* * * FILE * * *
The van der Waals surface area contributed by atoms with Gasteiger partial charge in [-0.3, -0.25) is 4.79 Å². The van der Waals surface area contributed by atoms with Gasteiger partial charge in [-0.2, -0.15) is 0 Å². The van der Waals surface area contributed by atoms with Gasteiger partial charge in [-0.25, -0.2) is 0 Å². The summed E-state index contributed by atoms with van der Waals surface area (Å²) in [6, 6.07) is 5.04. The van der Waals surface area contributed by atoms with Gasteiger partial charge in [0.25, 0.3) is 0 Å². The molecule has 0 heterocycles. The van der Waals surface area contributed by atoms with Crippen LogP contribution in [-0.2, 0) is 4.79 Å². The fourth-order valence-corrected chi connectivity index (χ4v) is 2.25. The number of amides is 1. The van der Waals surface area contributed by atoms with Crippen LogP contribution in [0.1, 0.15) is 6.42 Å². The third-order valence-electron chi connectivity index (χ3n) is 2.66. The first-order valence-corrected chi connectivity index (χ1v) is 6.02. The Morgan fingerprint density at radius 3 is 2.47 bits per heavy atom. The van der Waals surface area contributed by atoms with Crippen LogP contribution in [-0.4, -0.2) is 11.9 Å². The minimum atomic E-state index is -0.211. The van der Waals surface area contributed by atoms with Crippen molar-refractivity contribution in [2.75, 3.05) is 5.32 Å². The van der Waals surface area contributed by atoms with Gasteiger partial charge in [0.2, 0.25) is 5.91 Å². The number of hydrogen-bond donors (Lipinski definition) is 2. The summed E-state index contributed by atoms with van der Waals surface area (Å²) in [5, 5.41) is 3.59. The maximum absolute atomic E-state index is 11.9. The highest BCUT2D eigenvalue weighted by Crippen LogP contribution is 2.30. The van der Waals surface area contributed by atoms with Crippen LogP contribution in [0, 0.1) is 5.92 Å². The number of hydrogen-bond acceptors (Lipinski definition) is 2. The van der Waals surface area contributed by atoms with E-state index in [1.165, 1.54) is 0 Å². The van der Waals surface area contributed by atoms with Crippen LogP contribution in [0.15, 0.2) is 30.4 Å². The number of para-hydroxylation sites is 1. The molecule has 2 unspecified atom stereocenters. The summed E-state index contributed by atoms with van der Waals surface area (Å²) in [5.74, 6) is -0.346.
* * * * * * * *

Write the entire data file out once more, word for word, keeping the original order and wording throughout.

The van der Waals surface area contributed by atoms with Gasteiger partial charge in [-0.3, -0.25) is 4.79 Å². The van der Waals surface area contributed by atoms with Gasteiger partial charge in [-0.2, -0.15) is 0 Å². The van der Waals surface area contributed by atoms with Gasteiger partial charge in [-0.25, -0.2) is 0 Å². The summed E-state index contributed by atoms with van der Waals surface area (Å²) in [6, 6.07) is 5.04. The van der Waals surface area contributed by atoms with Gasteiger partial charge in [0.25, 0.3) is 0 Å². The molecule has 0 heterocycles. The van der Waals surface area contributed by atoms with Crippen LogP contribution in [-0.2, 0) is 4.79 Å². The fourth-order valence-corrected chi connectivity index (χ4v) is 2.25. The number of amides is 1. The van der Waals surface area contributed by atoms with Crippen LogP contribution in [0.1, 0.15) is 6.42 Å². The third-order valence-electron chi connectivity index (χ3n) is 2.66. The first-order valence-corrected chi connectivity index (χ1v) is 6.02. The Morgan fingerprint density at radius 3 is 2.47 bits per heavy atom. The van der Waals surface area contributed by atoms with Crippen LogP contribution in [-0.4, -0.2) is 11.9 Å². The minimum atomic E-state index is -0.211. The van der Waals surface area contributed by atoms with Crippen molar-refractivity contribution in [2.75, 3.05) is 5.32 Å². The van der Waals surface area contributed by atoms with Gasteiger partial charge in [0.2, 0.25) is 5.91 Å². The number of hydrogen-bond donors (Lipinski definition) is 2. The summed E-state index contributed by atoms with van der Waals surface area (Å²) in [5, 5.41) is 3.59. The maximum absolute atomic E-state index is 11.9. The highest BCUT2D eigenvalue weighted by Crippen LogP contribution is 2.30. The van der Waals surface area contributed by atoms with Crippen LogP contribution in [0, 0.1) is 5.92 Å². The number of hydrogen-bond acceptors (Lipinski definition) is 2. The van der Waals surface area contributed by atoms with E-state index in [1.165, 1.54) is 0 Å². The van der Waals surface area contributed by atoms with Crippen LogP contribution in [0.15, 0.2) is 30.4 Å². The number of para-hydroxylation sites is 1. The molecule has 2 unspecified atom stereocenters. The summed E-state index contributed by atoms with van der Waals surface area (Å²) in [5.74, 6) is -0.346.